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Why is the implant dentist insisting on porcelain veneers?

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diagram of a dental implant Hello,

I was in an accident when I was a teenager and the dentist didn’t recommend getting dental implants at that time. So, I’ve been wearing a dental flipper. I was under the impression that when I was an adult, I could find a more permanent solution to my missing front teeth. So, I have been doing my research and came across a cosmetic dentist that has very reasonably-priced dental implants.

When I scheduled a consultation with the cosmetic dentist, he said that he would go ahead and do the dental implants. However, he also wants me to get two porcelain veneers placed on each side of them. So, that would mean I would have work done on six teeth total. His reasoning was that the porcelain veneers with the dental implants would ensure it would all match and blend in well.

I’m wondering if this sounds legit because I never anticipated needing porcelain veneers down the road. The dental flipper I have is okay and could probably look better. But, I thought that’s why I would be getting dental implants. Do I really need the porcelain veneers at this time? All of this work will stretch me financially far more than I had planned.

Please let me know if you have any advice?

-Paul in Colorado

Paul,

The situation you are describing is not typical. Unless there is something cosmetically wrong with the teeth that would surround the dental implants, there is no reason that you need them. It sounds a little odd that this dentist would make that recommendation and it begs the question, does this dentist know what he is doing. Cosmetic dentistry and implant dentistry for that matter, require extensive training and experience beyond dental school. Not any general dentist will do beautiful work. A reputable dentist should be able to make the dental implants look lifelike and completely natural. The restorative portion of the implant should blend in perfectly with the surrounding teeth.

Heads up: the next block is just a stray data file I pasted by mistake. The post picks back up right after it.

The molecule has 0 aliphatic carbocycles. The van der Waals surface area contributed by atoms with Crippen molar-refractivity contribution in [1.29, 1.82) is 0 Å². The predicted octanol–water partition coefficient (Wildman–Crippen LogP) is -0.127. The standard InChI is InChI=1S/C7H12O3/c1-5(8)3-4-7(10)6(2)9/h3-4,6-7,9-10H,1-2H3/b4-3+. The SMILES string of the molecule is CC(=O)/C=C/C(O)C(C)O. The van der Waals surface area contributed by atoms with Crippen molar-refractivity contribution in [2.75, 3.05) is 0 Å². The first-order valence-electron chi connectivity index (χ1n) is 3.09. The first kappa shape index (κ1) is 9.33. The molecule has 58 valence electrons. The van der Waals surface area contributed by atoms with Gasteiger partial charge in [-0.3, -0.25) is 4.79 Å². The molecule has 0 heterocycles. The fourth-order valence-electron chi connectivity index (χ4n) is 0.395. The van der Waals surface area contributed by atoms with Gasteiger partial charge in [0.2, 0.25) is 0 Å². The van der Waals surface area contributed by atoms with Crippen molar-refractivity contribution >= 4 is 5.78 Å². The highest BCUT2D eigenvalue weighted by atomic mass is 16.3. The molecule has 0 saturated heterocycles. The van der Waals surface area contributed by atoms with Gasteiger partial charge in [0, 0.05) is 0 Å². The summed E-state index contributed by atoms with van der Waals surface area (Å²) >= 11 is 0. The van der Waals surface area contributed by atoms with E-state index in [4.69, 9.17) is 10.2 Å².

The other alternative here is that he is giving you such a good deal on the dental implants, he may be trying to up-sell you on the porcelain veneers. Whatever the case, it would be worth your while to get a second opinion.

Ultimately, trust (not cost) needs to be the most important determining factor when selecting the right implant dentist for you. Quality materials, skill, and a dentist that listens to your needs are imperative.

Proceed with caution and check out a couple more implant dentists before making your final decision.

Best of luck!

This post is sponsored by Lexington cosmetic dentist Hamburg Expressions.